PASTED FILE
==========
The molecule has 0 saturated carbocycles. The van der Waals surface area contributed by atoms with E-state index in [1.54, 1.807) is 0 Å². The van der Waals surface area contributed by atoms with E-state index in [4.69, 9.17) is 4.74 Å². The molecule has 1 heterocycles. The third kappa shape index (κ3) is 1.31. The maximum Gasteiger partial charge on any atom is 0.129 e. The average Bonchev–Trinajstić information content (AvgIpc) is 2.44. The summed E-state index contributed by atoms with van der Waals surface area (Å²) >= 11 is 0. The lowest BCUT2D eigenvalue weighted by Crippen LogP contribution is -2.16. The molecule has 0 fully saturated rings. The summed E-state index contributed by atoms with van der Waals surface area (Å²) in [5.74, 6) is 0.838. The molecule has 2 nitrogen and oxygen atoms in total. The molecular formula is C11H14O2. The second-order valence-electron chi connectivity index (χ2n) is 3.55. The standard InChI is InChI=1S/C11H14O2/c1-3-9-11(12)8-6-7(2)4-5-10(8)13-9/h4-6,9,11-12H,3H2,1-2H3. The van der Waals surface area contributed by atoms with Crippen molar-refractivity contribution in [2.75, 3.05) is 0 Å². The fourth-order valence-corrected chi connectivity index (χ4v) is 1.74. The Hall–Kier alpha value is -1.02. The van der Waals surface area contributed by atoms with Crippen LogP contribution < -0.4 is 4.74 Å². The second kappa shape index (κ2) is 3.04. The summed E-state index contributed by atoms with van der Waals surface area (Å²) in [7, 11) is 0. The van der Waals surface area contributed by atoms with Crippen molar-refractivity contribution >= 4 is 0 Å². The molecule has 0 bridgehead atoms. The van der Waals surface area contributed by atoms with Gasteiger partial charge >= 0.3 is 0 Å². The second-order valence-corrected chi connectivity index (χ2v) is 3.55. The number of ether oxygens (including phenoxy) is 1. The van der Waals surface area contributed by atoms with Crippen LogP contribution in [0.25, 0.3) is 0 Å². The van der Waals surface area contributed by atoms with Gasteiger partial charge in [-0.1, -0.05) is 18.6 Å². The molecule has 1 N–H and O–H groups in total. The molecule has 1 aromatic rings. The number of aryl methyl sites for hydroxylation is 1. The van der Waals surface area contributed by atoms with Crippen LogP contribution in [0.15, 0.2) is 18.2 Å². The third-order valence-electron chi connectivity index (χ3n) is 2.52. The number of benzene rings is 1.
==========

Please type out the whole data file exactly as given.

The molecule has 0 saturated carbocycles. The van der Waals surface area contributed by atoms with E-state index in [1.54, 1.807) is 0 Å². The van der Waals surface area contributed by atoms with E-state index in [4.69, 9.17) is 4.74 Å². The molecule has 1 heterocycles. The third kappa shape index (κ3) is 1.31. The maximum Gasteiger partial charge on any atom is 0.129 e. The average Bonchev–Trinajstić information content (AvgIpc) is 2.44. The summed E-state index contributed by atoms with van der Waals surface area (Å²) >= 11 is 0. The lowest BCUT2D eigenvalue weighted by Crippen LogP contribution is -2.16. The molecule has 0 fully saturated rings. The summed E-state index contributed by atoms with van der Waals surface area (Å²) in [5.74, 6) is 0.838. The molecule has 2 nitrogen and oxygen atoms in total. The molecular formula is C11H14O2. The second-order valence-electron chi connectivity index (χ2n) is 3.55. The standard InChI is InChI=1S/C11H14O2/c1-3-9-11(12)8-6-7(2)4-5-10(8)13-9/h4-6,9,11-12H,3H2,1-2H3. The van der Waals surface area contributed by atoms with Crippen molar-refractivity contribution in [2.75, 3.05) is 0 Å². The fourth-order valence-corrected chi connectivity index (χ4v) is 1.74. The Hall–Kier alpha value is -1.02. The van der Waals surface area contributed by atoms with Crippen LogP contribution < -0.4 is 4.74 Å². The second kappa shape index (κ2) is 3.04. The summed E-state index contributed by atoms with van der Waals surface area (Å²) in [7, 11) is 0. The van der Waals surface area contributed by atoms with Crippen molar-refractivity contribution >= 4 is 0 Å². The molecule has 0 bridgehead atoms. The van der Waals surface area contributed by atoms with Gasteiger partial charge >= 0.3 is 0 Å². The second-order valence-corrected chi connectivity index (χ2v) is 3.55. The number of ether oxygens (including phenoxy) is 1. The van der Waals surface area contributed by atoms with Crippen LogP contribution in [0.25, 0.3) is 0 Å². The van der Waals surface area contributed by atoms with Gasteiger partial charge in [-0.1, -0.05) is 18.6 Å². The molecule has 1 N–H and O–H groups in total. The molecule has 1 aromatic rings. The number of aryl methyl sites for hydroxylation is 1. The van der Waals surface area contributed by atoms with Crippen LogP contribution in [0.15, 0.2) is 18.2 Å². The third-order valence-electron chi connectivity index (χ3n) is 2.52. The number of benzene rings is 1.